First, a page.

Cancer patient sues DMV over 'humiliating' treatment

EATONTOWN, New Jersey -- A stage two breast cancer patient is suing the New Jersey Motor Vehicle Commission over what she calls humiliating and discriminatory treatment while attempting to update her driver's license.

Jennifer Giordano has undergone eight rounds of chemotherapy and has lost her hair as a result. Because of that, she was wearing a scarf known as a "chemo cap" when she went to the Eatontown MVC to update her address on June 14.

"Pretty much the first thing out of my mouth was, 'Do I have to take a new picture,' and she said yes," she said. "I said, 'Well, I'd rather not. I have breast cancer. I'm going through chemotherapy, and I'm bald."

She claims she was confronted by an employee who repeatedly demanded that she "take that thing off," despite attempts to explain she was wearing the head wrap to deal with the effects of her treatment.

"You have to take that thing off,' is what she said to me," she said. "So I started crying."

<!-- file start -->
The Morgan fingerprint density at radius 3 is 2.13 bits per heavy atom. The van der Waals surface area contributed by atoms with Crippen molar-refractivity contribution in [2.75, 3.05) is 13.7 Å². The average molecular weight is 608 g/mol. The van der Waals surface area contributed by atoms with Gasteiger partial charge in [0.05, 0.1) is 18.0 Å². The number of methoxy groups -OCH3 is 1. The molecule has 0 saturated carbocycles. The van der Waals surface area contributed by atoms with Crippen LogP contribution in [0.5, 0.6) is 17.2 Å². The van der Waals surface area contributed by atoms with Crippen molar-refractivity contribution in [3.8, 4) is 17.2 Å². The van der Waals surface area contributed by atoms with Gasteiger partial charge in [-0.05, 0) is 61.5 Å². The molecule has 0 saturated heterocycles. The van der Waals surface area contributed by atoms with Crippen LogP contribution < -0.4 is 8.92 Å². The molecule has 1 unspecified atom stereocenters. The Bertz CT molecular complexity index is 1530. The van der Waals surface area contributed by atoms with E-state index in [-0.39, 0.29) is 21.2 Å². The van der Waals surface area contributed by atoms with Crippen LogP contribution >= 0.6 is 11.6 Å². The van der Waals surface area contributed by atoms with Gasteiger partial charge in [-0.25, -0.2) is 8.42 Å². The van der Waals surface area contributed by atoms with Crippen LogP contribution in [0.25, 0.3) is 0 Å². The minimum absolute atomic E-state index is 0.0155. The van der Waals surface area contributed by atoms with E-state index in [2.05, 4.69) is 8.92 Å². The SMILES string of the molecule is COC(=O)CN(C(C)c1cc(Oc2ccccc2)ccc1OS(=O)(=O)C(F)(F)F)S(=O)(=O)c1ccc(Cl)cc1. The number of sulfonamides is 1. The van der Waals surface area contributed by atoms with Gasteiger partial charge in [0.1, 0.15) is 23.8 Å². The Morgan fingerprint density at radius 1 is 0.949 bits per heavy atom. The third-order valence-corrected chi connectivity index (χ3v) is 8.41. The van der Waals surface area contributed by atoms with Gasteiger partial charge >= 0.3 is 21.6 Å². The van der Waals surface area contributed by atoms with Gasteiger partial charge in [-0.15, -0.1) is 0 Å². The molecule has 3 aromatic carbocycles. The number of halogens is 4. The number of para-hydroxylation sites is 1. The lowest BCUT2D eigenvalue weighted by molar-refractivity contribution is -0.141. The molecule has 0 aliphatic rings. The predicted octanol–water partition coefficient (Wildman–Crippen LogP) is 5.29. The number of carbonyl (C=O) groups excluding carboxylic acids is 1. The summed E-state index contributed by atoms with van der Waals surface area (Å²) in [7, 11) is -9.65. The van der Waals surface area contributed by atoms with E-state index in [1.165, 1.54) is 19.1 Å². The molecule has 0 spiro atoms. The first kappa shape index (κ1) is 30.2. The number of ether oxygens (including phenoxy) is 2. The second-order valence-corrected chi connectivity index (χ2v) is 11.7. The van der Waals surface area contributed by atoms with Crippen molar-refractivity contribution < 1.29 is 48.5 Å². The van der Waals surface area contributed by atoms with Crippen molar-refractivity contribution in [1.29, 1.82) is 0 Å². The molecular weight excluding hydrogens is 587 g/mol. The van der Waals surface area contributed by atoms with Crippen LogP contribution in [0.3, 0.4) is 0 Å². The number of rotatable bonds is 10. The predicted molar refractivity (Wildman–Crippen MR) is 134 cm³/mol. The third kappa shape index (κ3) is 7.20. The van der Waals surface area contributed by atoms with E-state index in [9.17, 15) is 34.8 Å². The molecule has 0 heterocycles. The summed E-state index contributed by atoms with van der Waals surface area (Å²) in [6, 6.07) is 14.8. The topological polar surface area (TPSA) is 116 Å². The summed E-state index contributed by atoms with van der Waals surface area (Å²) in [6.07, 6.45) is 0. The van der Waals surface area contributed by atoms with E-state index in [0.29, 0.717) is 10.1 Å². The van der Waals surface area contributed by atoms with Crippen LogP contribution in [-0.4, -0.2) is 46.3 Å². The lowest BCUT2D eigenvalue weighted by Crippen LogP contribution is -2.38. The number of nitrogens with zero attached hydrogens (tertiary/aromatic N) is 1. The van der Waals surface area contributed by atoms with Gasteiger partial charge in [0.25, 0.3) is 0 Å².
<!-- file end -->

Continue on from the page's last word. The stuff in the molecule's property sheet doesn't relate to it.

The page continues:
She says it was about 10 minutes before another employee intervened and allowed her to use the picture on file, but not before a roomful of strangers saw her reduced to tears.

"I had people come up to me, saying, 'I think it's disgusting how they're treating you, I can't believe it,'" she said. "Obviously other people witnessed it."

According to a New Jersey law that went into effect in 2016, she didn't have to take a new picture because of her medical circumstances. But the employee she was dealing with didn't know that, and she said no effort was made to accommodate her.

"The treatment Jennifer received at the MVC was appalling and illegal," her attorneys said in a statement. "Breast cancer is a disability under the law, and the MVC should not have harassed our client in this way, especially when the remedy -- to use her old photograph -- existed."

The lawsuit seeks to have the MVC adopt policies and train its employees to ensure that other individuals in similar situations are never treated this way going forward. She is also suing for damages.

"When fighting a potentially deadly disease, no person should ever be treated as I was by the MVC," Giordano said. "I am hoping this lawsuit will result in the department taking the needed steps to ensure no one is ever made to feel as I did."

MVC officials tell Eyewitness News they do not comment on pending litigation.
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